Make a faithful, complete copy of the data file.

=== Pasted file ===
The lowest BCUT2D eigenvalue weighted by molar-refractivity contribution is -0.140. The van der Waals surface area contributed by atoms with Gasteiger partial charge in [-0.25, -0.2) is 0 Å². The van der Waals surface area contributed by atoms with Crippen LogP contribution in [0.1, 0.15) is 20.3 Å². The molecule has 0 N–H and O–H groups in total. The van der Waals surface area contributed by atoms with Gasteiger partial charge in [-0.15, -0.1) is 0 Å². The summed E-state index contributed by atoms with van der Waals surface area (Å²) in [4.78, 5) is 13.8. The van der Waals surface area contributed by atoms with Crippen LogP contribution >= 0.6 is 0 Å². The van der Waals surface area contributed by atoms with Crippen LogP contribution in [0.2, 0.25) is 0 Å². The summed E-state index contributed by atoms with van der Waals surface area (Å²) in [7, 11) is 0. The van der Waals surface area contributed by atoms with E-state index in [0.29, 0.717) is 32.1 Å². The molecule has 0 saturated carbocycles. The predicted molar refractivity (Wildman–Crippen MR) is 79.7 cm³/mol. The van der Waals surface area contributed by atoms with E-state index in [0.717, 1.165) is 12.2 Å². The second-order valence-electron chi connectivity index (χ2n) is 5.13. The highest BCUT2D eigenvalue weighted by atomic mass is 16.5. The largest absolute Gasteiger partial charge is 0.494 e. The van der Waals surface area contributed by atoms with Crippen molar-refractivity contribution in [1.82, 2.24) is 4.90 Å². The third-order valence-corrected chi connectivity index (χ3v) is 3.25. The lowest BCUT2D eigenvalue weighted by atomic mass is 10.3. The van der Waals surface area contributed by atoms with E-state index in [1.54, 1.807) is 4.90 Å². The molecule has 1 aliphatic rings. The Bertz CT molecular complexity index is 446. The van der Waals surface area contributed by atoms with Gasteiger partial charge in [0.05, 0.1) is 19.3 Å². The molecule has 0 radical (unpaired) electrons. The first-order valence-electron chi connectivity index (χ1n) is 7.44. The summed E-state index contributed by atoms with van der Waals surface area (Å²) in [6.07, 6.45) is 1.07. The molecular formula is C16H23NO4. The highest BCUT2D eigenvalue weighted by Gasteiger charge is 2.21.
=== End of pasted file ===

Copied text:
The lowest BCUT2D eigenvalue weighted by molar-refractivity contribution is -0.140. The van der Waals surface area contributed by atoms with Gasteiger partial charge in [-0.25, -0.2) is 0 Å². The van der Waals surface area contributed by atoms with Crippen LogP contribution in [0.1, 0.15) is 20.3 Å². The molecule has 0 N–H and O–H groups in total. The van der Waals surface area contributed by atoms with Gasteiger partial charge in [-0.15, -0.1) is 0 Å². The summed E-state index contributed by atoms with van der Waals surface area (Å²) in [4.78, 5) is 13.8. The van der Waals surface area contributed by atoms with Crippen LogP contribution >= 0.6 is 0 Å². The van der Waals surface area contributed by atoms with Crippen LogP contribution in [0.2, 0.25) is 0 Å². The summed E-state index contributed by atoms with van der Waals surface area (Å²) in [7, 11) is 0. The van der Waals surface area contributed by atoms with E-state index in [0.29, 0.717) is 32.1 Å². The molecule has 0 saturated carbocycles. The predicted molar refractivity (Wildman–Crippen MR) is 79.7 cm³/mol. The van der Waals surface area contributed by atoms with E-state index in [0.717, 1.165) is 12.2 Å². The second-order valence-electron chi connectivity index (χ2n) is 5.13. The highest BCUT2D eigenvalue weighted by atomic mass is 16.5. The largest absolute Gasteiger partial charge is 0.494 e. The van der Waals surface area contributed by atoms with Crippen molar-refractivity contribution in [1.82, 2.24) is 4.90 Å². The third-order valence-corrected chi connectivity index (χ3v) is 3.25. The lowest BCUT2D eigenvalue weighted by atomic mass is 10.3. The van der Waals surface area contributed by atoms with E-state index in [1.54, 1.807) is 4.90 Å². The molecule has 1 aliphatic rings. The Bertz CT molecular complexity index is 446. The van der Waals surface area contributed by atoms with Gasteiger partial charge in [0.05, 0.1) is 19.3 Å². The molecule has 0 radical (unpaired) electrons. The first-order valence-electron chi connectivity index (χ1n) is 7.44. The summed E-state index contributed by atoms with van der Waals surface area (Å²) in [6.07, 6.45) is 1.07. The molecular formula is C16H23NO4. The highest BCUT2D eigenvalue weighted by Gasteiger charge is 2.21.